Phase I Environmental Site Assessment

A Phase I Environmental Site Assessment (ESA)  – also referred to a Stage 1 Preliminary Site Investigation (PSI) – is typically required as a due diligence measure in support of a real estate or financing agreement for a property.

The purpose of an Phase I ESA is to identify existing and potential site contamination and may assist in reducing uncertainty about potential liabilities and could highlight that further investigation is necessary for the site.

The Phase I ESA is a details orientated report that analyses the potential for actual or potential contamination of a site or property, and the potential environmental liabilities associated with the identified contamination if present.

A Phase I ESAs can help you make informed decisions about a property transactions, and can identify baseline environmental conditions of a property prior to a sale.

The process of compiling an Phase I ESA involves the review of current and past land uses (includes a site visit), record searches, personal interviews and an analysis of record searches, which includes the Ministry of Environment’s Site Registry for contaminated sites. All gathered information is compiled and used to assess the potential of actual or potential contamination on a site, and if found, the impact of the identified contamination.

What we offer

Origo Environmental provides  Phase I reports that:

  • Are completed in accordance with the Environmental Management Act;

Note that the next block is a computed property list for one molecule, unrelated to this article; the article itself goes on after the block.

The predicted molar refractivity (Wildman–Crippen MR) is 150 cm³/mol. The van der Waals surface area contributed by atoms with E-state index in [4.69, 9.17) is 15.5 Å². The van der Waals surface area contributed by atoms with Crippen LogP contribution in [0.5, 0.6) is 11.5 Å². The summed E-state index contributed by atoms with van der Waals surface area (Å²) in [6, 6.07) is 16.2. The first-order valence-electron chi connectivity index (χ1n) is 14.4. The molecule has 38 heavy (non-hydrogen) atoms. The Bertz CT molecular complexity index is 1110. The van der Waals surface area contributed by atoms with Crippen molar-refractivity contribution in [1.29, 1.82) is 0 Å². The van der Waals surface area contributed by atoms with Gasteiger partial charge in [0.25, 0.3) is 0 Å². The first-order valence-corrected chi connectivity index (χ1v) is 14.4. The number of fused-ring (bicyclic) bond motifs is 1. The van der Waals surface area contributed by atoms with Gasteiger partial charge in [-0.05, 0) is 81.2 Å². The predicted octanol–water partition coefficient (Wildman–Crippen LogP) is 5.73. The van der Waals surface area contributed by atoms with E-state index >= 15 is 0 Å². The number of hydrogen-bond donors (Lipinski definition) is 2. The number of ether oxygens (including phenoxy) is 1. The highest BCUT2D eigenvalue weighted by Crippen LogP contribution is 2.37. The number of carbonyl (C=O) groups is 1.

• Fulfills Canada Mortgage and Housing Corporation CMHC guidelines and requirements;
  • Complies with the Canadian Standard Association (CSA) Standard Z768-01 – Phase I Environmental Site Assessment (R2016; and,
  • Fulfills the requirements of the BC Ministry of Environment (MOE).

Why is a Phase I needed?

  • To meet requirements of a development or re-development;
  • Provides real estate due diligence for a buyer;
  • Assists a vendor in expediting a sale of a property;
  • Property insurance renewals;
  • Financing and re-financing a property;
  • Commencing a lease period to establish the baseline condition of a property;
  • Lease termination to assess if contamination has become present/increased during the lease period;
  • Assessing a “brownfield property” that may have been vacant or under-utilized and where past industrial or commercial activities may have resulted in contamination; and,
  • A due diligence assessment to provide compliance with a corporate stewardship measure or policy.